In part, it’s because the partisan politics are no less messy than they were two decades ago. The debates emerge from conservatives and far right groups who favor traditionalist instructional and “back to basics” approaches, respectively, and progressive educators who champion teachers’ freedom to try different approaches and fear that a focus on mechanics will strip the joy from reading. Still, though, there are left-leaning groups that promote explicit instruction in foundational skills, too, arguing that teaching all students the building blocks of reading is an equity issue.

But beneath these partisan debates lie deeper political battles—divides that have to do with reading’s philosophical fault line.  

A mystery of the reading wars

As I’ve written about this subject over the last four years, I’ve come to understand another underlying issue that explains why we keep having the same fights over and over again. It also sheds light on one of the central mysteries of the reading wars: why many in the education field weren’t familiar with research that directly affects their work.  

The evidence base that informs the “science of reading” comes from fields that generally don’t overlap much with education research—namely, neuroscience and cognitive psychology. This research divide and its implications for practice go far beyond reading instruction. They affect everything schools do when it comes to teaching and learning. And the divide is tied up in thorny arguments about expertise, power, and who gets to lay claim to the truth.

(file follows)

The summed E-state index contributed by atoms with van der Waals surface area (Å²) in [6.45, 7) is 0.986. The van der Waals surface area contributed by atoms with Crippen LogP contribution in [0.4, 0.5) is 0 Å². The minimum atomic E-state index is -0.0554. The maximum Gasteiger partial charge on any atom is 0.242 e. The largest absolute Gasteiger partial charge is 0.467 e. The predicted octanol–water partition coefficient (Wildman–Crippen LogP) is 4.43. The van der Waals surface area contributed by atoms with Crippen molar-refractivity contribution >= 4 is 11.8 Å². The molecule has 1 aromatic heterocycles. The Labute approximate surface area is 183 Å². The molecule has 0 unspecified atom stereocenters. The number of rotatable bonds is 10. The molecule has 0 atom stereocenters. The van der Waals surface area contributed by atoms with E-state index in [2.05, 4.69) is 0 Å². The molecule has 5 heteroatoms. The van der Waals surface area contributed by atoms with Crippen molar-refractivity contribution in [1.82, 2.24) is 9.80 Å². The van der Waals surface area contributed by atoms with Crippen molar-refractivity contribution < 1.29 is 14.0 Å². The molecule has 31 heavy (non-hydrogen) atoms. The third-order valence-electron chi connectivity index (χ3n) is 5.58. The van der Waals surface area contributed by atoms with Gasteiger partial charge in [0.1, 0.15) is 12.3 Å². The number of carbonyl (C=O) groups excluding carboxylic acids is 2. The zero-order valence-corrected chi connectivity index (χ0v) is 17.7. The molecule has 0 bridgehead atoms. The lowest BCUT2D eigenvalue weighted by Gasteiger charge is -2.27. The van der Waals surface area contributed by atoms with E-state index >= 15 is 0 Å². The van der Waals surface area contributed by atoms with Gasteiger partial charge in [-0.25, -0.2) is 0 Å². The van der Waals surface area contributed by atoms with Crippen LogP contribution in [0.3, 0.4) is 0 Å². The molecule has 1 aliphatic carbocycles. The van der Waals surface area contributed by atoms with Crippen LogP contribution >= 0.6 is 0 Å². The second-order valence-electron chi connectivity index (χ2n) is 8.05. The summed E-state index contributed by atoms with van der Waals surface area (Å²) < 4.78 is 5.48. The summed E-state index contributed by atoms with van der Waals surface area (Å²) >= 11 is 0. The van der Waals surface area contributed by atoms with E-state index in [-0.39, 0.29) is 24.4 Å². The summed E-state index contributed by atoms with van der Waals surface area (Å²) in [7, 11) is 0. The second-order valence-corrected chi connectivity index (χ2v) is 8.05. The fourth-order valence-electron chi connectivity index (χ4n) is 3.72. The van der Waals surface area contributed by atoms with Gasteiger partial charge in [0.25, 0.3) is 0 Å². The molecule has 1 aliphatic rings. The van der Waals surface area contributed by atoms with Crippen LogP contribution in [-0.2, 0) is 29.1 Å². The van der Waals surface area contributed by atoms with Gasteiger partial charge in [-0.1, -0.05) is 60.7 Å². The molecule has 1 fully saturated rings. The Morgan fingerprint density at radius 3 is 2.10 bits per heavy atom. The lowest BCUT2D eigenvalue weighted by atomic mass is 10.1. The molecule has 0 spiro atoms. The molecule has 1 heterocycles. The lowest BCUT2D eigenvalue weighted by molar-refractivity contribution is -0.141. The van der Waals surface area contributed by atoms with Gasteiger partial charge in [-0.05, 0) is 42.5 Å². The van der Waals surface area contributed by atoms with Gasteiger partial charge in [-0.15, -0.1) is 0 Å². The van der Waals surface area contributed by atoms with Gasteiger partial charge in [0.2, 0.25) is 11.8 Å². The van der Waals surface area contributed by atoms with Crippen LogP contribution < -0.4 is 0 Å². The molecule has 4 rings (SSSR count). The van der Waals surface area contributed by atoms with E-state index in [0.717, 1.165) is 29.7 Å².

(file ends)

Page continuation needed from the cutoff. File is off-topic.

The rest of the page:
Understanding how this bifurcation operates and the politics behind it is crucial for anyone who has a role in determining how schools move forward from here.  

For the first half of the 20th century, there were two main ideas about how children learned to read. One was explicit instruction and practice in phonics: the way that letters represent sounds and are blended together to form words. The other was a whole-word or look-say approach—the idea that children memorized words as whole units. But in the 1960s and 70s, things started to change. 

Researchers in education continued to study how people learn to read, but scholars in other fields—linguistics, psychology, neuroscience—also began to seek to understand how reading ability develops and how skilled reading works.  

These fields of study use different research methods. The fields have different definitions of what counts as evidence—as proof. Understandably, they came to different conclusions. 

Much of the research conducted by those in the education field determined theories of how reading works and was derived from watching kids and analyzing their behavior. These kinds of observational, descriptive studies are common in the education field, where a lot of research takes place in classrooms.

It’s during this period that cueing—the idea that children should rely on multiple sources of information, not just letters, to read words—first emerges.  

In 1967, reading researcher Kenneth Goodman posited that readers use three different systems of information when they try to make sense of text: syntactic cues (the structure of sentences and stories), semantic cues (the meaning of the text), and grapho-phonemic cues (letters). Attending to all these sources of information, he proposed, would help children become better readers.  

Around the same time, New Zealand reading researcher Marie Clay was conducting her own observations of young readers, also finding that they use multiple clues from the text to figure out words—letters, but also context and understanding about the conventions of print.